Hesitant to go green? Think it’s too involved, too expensive, or too complicated? Want to start recycling but don’t know where to begin? Or maybe you’re feeling the pressure from peers and loved ones who give you the evil eye every time you throw a can of soda in the garbage along with the coffee grinds? Well, rest easy. Going green does not have to mean wearing hemp clothing or living off the grid on solar power and home grown vegetables. It can be something as simple as bringing your own bag to your local grocer, or as technical as reclaiming shower water for use in your toilet. In this series, several green alternatives are applied to everyday living with the ultimate aim of giving good old Mother Earth the break she finally deserves.
One of the simplest and most common ways to go green is carpooling. Not only does it limit harmful emissions by reducing the number of vehicles on the road, but it makes you feel good about reducing your carbon footprint. Other advantages to carpooling include shortened commute time and the financial benefit of sharing toll charges that can top six bucks, depending on the route you travel.
Sounds awesome right? But what if you find yourself unable to fill the seats necessary to avoid getting a $381.00 ticket from the Highway Patrol for illegal use of the High Occupancy Vehicle Lane? Or say you decide to take on the role of rider but cannot stomach the notion, or even worse, the fragrance of mass transit? Well, you need look no further than the line forming on your local street corner. Causal Car Pooling, or “Slugging” is the practice of waiting to be picked up by a random driver looking to reach the HOV passenger minimum, which is usually 3 or more people. To become a Slugger all you need to do is show up at a designated pick up spot in your city and wait to be picked up. That’s it. And once you obtain a ride, simply follow these basic Slugging etiquette tips and you’re on your way to being green:
“Slugging” originated in the 1970′s with city bus drivers who had to determine if prospective riders standing at the bus stop were “real” passengers waiting for the bus, or fake “slugs” waiting to be picked up by a car pooler looking to fill up his vehicle. More useful travel tips and information on Slugging can be found at slug-lines.com.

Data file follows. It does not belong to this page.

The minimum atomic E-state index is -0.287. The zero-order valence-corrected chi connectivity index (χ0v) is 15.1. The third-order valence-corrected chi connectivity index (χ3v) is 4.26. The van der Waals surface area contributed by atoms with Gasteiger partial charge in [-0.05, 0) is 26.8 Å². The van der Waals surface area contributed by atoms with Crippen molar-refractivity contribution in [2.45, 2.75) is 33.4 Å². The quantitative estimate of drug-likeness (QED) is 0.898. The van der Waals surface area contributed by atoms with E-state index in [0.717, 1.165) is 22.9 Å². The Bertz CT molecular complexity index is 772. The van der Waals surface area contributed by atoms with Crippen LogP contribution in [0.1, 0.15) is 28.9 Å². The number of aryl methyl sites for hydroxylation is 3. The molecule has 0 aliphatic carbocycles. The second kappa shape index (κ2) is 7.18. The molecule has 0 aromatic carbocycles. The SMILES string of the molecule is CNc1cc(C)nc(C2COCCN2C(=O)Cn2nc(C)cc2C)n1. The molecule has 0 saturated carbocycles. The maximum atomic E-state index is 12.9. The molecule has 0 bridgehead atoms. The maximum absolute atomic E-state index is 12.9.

Should you choose to jump into being green with both feet first, then mass transit is a step in the right direction. Leaving your your car at home for just one day will have a positive environmental impact by reducing the harmful carbon emissions responsible for the Greenhouse Effect. Thankfully the Bay Area has a myriad of options for public transportation including the following:
AC Transit provides service originating in the East Bay and services San Francisco, San Mateo and Palo Alto. AC Transit currently operates 3 hydrogen powered buses on their 50 and 57 lines, and has plans plans to purchase 10 hybrid-diesel buses in the future. For your convenience AC Transit also offers wireless internet on some buses that serve Transbay lines.
BART is also a convenient green alternative when traveling from the East Bay into the Peninsula with the average ride time from Downtown Oakland to Powell Street near Union Square being 20 minutes. Parking is available at most stations on a daily or monthly basis, and can be purchased online at the BART website. Tickets can only be purchased on-site using cash or credit, and always give yourself a few extra minutes just in case there is a queue.